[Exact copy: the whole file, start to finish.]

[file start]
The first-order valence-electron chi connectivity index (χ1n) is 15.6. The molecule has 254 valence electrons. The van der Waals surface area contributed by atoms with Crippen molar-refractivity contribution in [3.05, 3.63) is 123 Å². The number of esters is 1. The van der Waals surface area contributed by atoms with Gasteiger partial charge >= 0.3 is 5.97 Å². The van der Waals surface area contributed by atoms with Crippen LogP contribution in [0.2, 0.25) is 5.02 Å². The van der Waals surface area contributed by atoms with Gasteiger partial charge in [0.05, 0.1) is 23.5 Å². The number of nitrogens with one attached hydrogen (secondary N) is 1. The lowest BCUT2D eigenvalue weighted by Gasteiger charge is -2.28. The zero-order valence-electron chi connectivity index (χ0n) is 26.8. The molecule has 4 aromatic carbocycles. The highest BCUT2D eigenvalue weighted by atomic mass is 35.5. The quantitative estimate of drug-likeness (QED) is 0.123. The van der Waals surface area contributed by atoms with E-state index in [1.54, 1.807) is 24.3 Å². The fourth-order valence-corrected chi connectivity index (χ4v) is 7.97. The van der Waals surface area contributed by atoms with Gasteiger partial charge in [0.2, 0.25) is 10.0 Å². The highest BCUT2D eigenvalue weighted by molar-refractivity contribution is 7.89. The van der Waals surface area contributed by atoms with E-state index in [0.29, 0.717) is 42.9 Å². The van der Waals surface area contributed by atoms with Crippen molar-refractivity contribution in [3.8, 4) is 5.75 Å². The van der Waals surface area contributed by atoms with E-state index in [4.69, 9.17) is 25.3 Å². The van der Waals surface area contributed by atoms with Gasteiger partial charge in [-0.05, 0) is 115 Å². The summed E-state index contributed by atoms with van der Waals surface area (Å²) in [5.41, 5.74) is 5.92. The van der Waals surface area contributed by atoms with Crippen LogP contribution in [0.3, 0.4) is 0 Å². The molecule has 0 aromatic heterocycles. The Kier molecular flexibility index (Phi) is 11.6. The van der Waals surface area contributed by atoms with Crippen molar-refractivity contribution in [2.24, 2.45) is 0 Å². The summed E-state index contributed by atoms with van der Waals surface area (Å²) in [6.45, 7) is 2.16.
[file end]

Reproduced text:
The first-order valence-electron chi connectivity index (χ1n) is 15.6. The molecule has 254 valence electrons. The van der Waals surface area contributed by atoms with Crippen molar-refractivity contribution in [3.05, 3.63) is 123 Å². The number of esters is 1. The van der Waals surface area contributed by atoms with Gasteiger partial charge >= 0.3 is 5.97 Å². The van der Waals surface area contributed by atoms with Crippen LogP contribution in [0.2, 0.25) is 5.02 Å². The van der Waals surface area contributed by atoms with Gasteiger partial charge in [0.05, 0.1) is 23.5 Å². The number of nitrogens with one attached hydrogen (secondary N) is 1. The lowest BCUT2D eigenvalue weighted by Gasteiger charge is -2.28. The zero-order valence-electron chi connectivity index (χ0n) is 26.8. The molecule has 4 aromatic carbocycles. The highest BCUT2D eigenvalue weighted by atomic mass is 35.5. The quantitative estimate of drug-likeness (QED) is 0.123. The van der Waals surface area contributed by atoms with E-state index in [1.54, 1.807) is 24.3 Å². The fourth-order valence-corrected chi connectivity index (χ4v) is 7.97. The van der Waals surface area contributed by atoms with Gasteiger partial charge in [0.2, 0.25) is 10.0 Å². The highest BCUT2D eigenvalue weighted by molar-refractivity contribution is 7.89. The van der Waals surface area contributed by atoms with E-state index in [0.29, 0.717) is 42.9 Å². The van der Waals surface area contributed by atoms with Crippen molar-refractivity contribution in [3.8, 4) is 5.75 Å². The van der Waals surface area contributed by atoms with E-state index in [4.69, 9.17) is 25.3 Å². The van der Waals surface area contributed by atoms with Gasteiger partial charge in [-0.05, 0) is 115 Å². The summed E-state index contributed by atoms with van der Waals surface area (Å²) in [5.41, 5.74) is 5.92. The van der Waals surface area contributed by atoms with Crippen LogP contribution in [0.3, 0.4) is 0 Å². The molecule has 0 aromatic heterocycles. The Kier molecular flexibility index (Phi) is 11.6. The van der Waals surface area contributed by atoms with Crippen molar-refractivity contribution in [2.24, 2.45) is 0 Å². The summed E-state index contributed by atoms with van der Waals surface area (Å²) in [6.45, 7) is 2.16.